AWT EDITORS WORKSHOP WAS AWESOME

By Crystal Rutangye

The month of June 2014 was an exciting one for Kampala’s litterateurs. After celebrating Jennifer Makumbi at the Commonwealth Writers prize-giving dinner, then having a panel discussion on Sustainable Writing – all after a one-week non-fiction writers’ workshop – the literary jamboree ended with a Writivism festival that ran almost concurrently with the phenomenal African Writers Trust Editors’ Workshop.

THE EDITORS WORKSHOP

It all began on Sunday, 15th June 2014, at Entebbe airport, where the international participants were picked up. First came Clifton and Otieno from Kenya, then Lydia and Olivier from Rwanda. By 6:30pm, they were checked into their rooms at Sir Jose Hotel in Bunga, along with six other participants from Uganda and one from Tanzania. There was a bit of a hyper buzz in the hotel corridors as faces were matched with the names shared in prior emails, during the preparation process.

The workshop venue was about a ten minutes drive from the hotel, so after a good breakfast on Monday morning, the participants were chauffeured off to the African Centre for Media Excellence conference room (ACME). By this time, everybody was friends with each other, so while they waited for the facilitators, lots of loud, intelligent, editor-like conversations were going on.

ACME is a most wonderful venue for small-group workshops and the like. In addition to the conference room, there is a library well-stocked with journalistic material, a pantry, and offices for its friendly employees. They availed stationary and printing services. The caretakers assigned to us were swift to cater to every query and need. All the facilities were clean, neat and functioning properly! They have a large compound, partly layered with stones in the parking area, and the other part comprising a spacious garden where break tea, lunch and evening tea were served under a tent. Everybody agreed too, that the food they served was excellent.

At 9:30am on Monday morning, the workshop facilitators breezed into the conference room announcing their greetings, to the excitement of the eager participants. Who wouldn’t be excited to be taught by Ellah Alfrey? Ellah was joined by Vimbai Shire, the proprietor of ‘Beyond White Space Ltd,’ who Ellah says is one of the best copy editors she knows. By the end of the workshop, we all understood why.

The workshop began with a big bang. It was clear that the facilitators were well prepared. They had studied the participants’ workshop applications before hand, and thus were able to address each one’s particular work situations during discussions. Their preparation was a culture shock of sorts to the participants; you don’t always find such organised facilitators.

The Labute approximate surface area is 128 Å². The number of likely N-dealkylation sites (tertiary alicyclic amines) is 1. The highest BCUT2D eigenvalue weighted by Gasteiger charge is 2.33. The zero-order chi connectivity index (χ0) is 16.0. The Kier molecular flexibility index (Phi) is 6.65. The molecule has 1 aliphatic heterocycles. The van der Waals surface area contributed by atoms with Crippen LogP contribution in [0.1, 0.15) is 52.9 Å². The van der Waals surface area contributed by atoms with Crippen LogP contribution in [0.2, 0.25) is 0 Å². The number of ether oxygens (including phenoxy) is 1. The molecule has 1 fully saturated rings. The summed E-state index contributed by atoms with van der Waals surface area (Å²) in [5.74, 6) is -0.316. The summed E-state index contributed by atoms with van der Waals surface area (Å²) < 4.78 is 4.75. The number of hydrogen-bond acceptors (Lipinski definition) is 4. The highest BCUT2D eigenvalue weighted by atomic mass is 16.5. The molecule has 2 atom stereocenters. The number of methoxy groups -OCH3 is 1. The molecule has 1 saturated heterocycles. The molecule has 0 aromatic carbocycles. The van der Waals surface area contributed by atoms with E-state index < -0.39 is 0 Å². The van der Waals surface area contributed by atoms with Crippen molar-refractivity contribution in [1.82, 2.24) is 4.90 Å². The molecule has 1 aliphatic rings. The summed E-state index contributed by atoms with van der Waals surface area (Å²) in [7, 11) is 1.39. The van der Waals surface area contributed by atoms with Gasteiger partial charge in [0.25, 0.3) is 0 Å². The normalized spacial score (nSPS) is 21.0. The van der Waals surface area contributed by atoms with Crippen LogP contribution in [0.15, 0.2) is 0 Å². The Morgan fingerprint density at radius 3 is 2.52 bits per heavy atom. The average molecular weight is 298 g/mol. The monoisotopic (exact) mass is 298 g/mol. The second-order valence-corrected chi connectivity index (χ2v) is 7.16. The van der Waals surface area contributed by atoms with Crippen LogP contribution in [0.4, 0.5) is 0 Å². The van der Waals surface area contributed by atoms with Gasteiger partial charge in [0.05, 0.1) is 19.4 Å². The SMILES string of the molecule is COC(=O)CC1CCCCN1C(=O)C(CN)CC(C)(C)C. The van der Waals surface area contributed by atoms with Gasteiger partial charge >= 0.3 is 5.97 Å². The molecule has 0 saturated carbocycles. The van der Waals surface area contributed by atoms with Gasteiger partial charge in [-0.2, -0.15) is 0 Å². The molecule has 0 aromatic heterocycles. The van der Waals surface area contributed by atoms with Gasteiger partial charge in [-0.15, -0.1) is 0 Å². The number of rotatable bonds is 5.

All the participants had come in the capacity of practicing editors; some even labelled some of the best in their country. However, by the end of day 1, they were all asking each other; “If this is what editing is really about, then I wonder what I have been doing all this time!” After learning the recommended life cycle of a book from the time a manuscript is submitted to the time it is ready for print, they were taught the new ‘concepts/roles’ of commissioning a manuscript, and structural editing. And, on day two, they had the privilege of doing a structural edit of the first chapter of Kintu, Jennifer Makumbi’s first novel.

It is amazing how not one of the East African editors had thoroughly commissioned manuscripts before in their workplaces; and it is amazing how such a crucial skill was imparted to them in just a day and a half! Then the sessions evolved into other new concepts over the next few days; copy-editing, production and proof-reading. None of the editors had ever used proof-reading marks before. So imagine their awe when they were each given brand new copies of New Hart’s Rules: The Handbook of Style for Writers and Editors, and Butcher’s Copy-editing: The Cambridge Handbook for Editors, Copy-editors and Proofreaders, courtesy of the workshop funders – Commonwealth Writers. The exercises and assignments for each new editing skill taught were just as fun and engaging as they were tough and expository of how much editing needs to be professionalised in Uganda.

On Tuesday afternoon, Billy Kahora of Kwani? came to address the participants after they had been interviewed by organisers from the Commonwealth Writers. On Wednesday evening, participants were chauffeured to the launch of Makumbis’ award-winning novel, Kintu. Thursday was also a huge highlight, because Jennifer Makumbi herself came to speak to the editors about her experience working with editors Ellah and Vimbai, on her novel Kintu. This was after David Godwin, renown UK-based literary agent, had a morning session with them about the nature of his work and its possible introduction into the Uganda publishing industry. Then the evening was spent at KK beach, having boat rides and eating fish and chips with Goretti, Jennifer, Ellah and Vimbai.

The last day of the workshop was spent reviewing the previous days’ sessions, and then having a lengthy discussion on contracts. ‘Why don’t African editors sign contracts with their clients?’ This was the biggest debate of the day, because most participants were prone to this flaw. The way forward was then discussed, with best practice guidelines outlined, and the question of whether an East African Editors alliance could be formed.

At the end of it all, towards lunch time on Friday, during the thanksgiving session, it was unanimously agreed that the participants had gained MUCH more than they had anticipated. Words were not enough to describe the emotions that were pouring out. If these 11 participants were the best selected out 36 East African applicants, then drawing by how much of the skills gap was filled, I dare say this 2014 AWT Editors workshop was a revolution.

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